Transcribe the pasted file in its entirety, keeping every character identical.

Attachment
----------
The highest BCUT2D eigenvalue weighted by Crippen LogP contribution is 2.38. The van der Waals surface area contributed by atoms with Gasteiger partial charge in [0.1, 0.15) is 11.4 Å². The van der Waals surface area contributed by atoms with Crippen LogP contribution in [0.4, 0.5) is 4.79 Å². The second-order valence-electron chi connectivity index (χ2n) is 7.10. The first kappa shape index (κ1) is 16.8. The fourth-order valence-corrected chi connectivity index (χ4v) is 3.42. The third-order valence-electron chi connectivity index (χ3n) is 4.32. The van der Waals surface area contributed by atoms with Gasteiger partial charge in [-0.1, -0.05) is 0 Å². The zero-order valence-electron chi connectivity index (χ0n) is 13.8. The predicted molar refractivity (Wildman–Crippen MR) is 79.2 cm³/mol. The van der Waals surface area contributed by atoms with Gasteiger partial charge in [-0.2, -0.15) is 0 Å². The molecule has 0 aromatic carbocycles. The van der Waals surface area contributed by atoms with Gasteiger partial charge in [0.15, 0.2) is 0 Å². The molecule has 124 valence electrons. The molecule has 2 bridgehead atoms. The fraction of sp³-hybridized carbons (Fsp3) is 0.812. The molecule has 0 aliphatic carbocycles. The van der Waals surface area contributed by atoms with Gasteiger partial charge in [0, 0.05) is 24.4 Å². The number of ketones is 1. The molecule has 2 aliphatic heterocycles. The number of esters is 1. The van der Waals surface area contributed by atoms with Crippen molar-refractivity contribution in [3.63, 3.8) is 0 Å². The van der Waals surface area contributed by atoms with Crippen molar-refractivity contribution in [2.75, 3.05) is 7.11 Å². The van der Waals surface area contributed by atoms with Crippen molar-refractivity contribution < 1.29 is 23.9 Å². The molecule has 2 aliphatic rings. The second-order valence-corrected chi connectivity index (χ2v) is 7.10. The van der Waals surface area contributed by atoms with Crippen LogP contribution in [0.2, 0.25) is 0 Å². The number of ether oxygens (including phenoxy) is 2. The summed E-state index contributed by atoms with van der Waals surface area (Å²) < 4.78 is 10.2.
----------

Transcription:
The highest BCUT2D eigenvalue weighted by Crippen LogP contribution is 2.38. The van der Waals surface area contributed by atoms with Gasteiger partial charge in [0.1, 0.15) is 11.4 Å². The van der Waals surface area contributed by atoms with Crippen LogP contribution in [0.4, 0.5) is 4.79 Å². The second-order valence-electron chi connectivity index (χ2n) is 7.10. The first kappa shape index (κ1) is 16.8. The fourth-order valence-corrected chi connectivity index (χ4v) is 3.42. The third-order valence-electron chi connectivity index (χ3n) is 4.32. The van der Waals surface area contributed by atoms with Gasteiger partial charge in [-0.1, -0.05) is 0 Å². The zero-order valence-electron chi connectivity index (χ0n) is 13.8. The predicted molar refractivity (Wildman–Crippen MR) is 79.2 cm³/mol. The van der Waals surface area contributed by atoms with Gasteiger partial charge in [-0.2, -0.15) is 0 Å². The molecule has 0 aromatic carbocycles. The van der Waals surface area contributed by atoms with Gasteiger partial charge in [0.15, 0.2) is 0 Å². The molecule has 124 valence electrons. The molecule has 2 bridgehead atoms. The fraction of sp³-hybridized carbons (Fsp3) is 0.812. The molecule has 0 aliphatic carbocycles. The van der Waals surface area contributed by atoms with Gasteiger partial charge in [0, 0.05) is 24.4 Å². The number of ketones is 1. The molecule has 2 aliphatic heterocycles. The number of esters is 1. The van der Waals surface area contributed by atoms with Crippen molar-refractivity contribution in [3.63, 3.8) is 0 Å². The van der Waals surface area contributed by atoms with Crippen molar-refractivity contribution in [2.75, 3.05) is 7.11 Å². The van der Waals surface area contributed by atoms with Crippen molar-refractivity contribution < 1.29 is 23.9 Å². The molecule has 2 aliphatic rings. The second-order valence-corrected chi connectivity index (χ2v) is 7.10. The van der Waals surface area contributed by atoms with Crippen LogP contribution in [0.2, 0.25) is 0 Å². The number of ether oxygens (including phenoxy) is 2. The summed E-state index contributed by atoms with van der Waals surface area (Å²) < 4.78 is 10.2.